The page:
Digital Citizenship and Ethics

This week, I started working on a workshop that I’m creating for the Florida Undergraduate Research Conference titled, “Your Digital Footprint: Develop your Online Academic Portfolio.” I planned to quickly cover a social media audit and digital citizenship briefly for the students attending the state-wide conference for undergraduate students interested in research, then spend the majority of time on strategies aiding to the students’ online presence so that a potential employer can find beneficial information about them online.

I found the below article describing 9 themes of digital citizenship that I wanted to share. Of the themes,  I can almost bet that most students who will attend my workshop will have never thought about conducting a social media audit and/or think about etiquette, or how they conduct themselves online. Most students, and even professionals do not think of their online presence and ethics of their technology use within their day-to-day lives.

9 Themes of Digital Citizenship

The idea of an online academic, or professional, portfolio is difficult for some students, and professionals to surmise. In 3rd party applications/websites, such as LinkedIn, a long-standing online professional network,  or STARS, a digital depository of academic work, the ethics of digital content sharing is magnified. Some of the learning outcomes developed by Cochrane and Antonczak include “Establish a collaborative mobile social media ePortfolio” and “Establish a professional digital identity and online presence”(Cochrane & Antonczak, 2015). I believe STARS’ digital depository is helping to create a collaborative ePortfolio network for UCF students. LinkedIn and Personal Learning Networks, along with the content you are sharing, helps create a professional digital identity.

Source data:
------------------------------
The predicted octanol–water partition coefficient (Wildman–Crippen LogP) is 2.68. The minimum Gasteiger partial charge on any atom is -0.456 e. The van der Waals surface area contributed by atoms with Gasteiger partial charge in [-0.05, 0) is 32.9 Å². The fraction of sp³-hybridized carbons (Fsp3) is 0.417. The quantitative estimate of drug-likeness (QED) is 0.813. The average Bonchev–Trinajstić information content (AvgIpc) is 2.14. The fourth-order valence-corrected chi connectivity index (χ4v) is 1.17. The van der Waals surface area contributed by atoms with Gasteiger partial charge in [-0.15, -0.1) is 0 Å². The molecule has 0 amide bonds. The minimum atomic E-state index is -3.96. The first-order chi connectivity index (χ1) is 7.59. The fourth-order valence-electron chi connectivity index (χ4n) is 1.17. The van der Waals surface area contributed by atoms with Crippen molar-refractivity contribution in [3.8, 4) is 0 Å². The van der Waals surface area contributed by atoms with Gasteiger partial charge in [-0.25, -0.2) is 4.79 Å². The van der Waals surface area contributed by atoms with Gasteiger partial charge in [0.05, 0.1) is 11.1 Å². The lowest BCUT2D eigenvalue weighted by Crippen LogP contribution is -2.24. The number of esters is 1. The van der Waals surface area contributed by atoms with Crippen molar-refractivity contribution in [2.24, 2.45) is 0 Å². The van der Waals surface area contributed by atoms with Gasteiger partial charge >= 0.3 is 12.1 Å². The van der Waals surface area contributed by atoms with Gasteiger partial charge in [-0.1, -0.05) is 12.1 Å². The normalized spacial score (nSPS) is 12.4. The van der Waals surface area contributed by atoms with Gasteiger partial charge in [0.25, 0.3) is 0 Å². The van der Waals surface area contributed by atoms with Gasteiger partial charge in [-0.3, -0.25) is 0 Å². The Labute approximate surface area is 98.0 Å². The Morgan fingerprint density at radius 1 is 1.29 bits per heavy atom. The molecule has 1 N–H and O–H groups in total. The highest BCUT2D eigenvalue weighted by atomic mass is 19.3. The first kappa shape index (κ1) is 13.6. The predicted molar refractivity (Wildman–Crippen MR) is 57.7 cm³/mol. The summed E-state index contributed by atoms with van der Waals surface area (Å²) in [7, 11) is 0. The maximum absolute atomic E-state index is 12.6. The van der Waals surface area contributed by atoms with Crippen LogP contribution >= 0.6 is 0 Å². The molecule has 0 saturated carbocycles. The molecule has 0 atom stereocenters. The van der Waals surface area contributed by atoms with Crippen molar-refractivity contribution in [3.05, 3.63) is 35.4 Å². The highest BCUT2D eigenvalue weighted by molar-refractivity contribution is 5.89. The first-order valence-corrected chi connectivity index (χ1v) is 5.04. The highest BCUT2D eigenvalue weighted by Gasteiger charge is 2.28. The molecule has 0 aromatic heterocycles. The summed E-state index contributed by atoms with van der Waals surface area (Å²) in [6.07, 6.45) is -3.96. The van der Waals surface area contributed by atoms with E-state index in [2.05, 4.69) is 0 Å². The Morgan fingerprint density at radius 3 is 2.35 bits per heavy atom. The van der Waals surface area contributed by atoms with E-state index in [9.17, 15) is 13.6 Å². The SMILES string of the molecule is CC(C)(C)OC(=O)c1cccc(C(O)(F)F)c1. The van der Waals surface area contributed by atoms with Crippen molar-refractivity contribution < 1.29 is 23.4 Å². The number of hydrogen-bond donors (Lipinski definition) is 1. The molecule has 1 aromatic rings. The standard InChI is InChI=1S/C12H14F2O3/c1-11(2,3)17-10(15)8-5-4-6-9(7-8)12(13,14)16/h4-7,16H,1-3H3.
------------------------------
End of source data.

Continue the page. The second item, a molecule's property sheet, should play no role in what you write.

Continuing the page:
screen-shot-2017-02-07-at-9-32-08-pm

My PLN visualization via LinkedIn Account. Created from http://socilab.com

As educators, we should model the behaviors of digital rights and responsibilities when sharing and citing professional works. For example, on STARS, I have added a poster presentation that was presented at a state-wide conference. A colleague of mine at Florida Atlantic University, is also a presenter for the poster, and is connected to STARS on her own account at a different institution. Innovations like STARS helps students take credit for the work they have created, along with collaborating with scholarly colleagues and finding open access projects of other UCF authors. Academic portfolio sites, like STARS, allows students to share their work while retaining the copyright.

Developing your online portfolio as a professional is a depiction of digital citizenship and authorship/ethics. While not many students have classes  depicting these procedures and expectations on how to develop their academic/professional digital identities, we have to rely upon quick workshop series and modeling ethical digital citizenship principles for our students to receive the information that will continue to help them in their professional careers beyond their bachelor’s degree.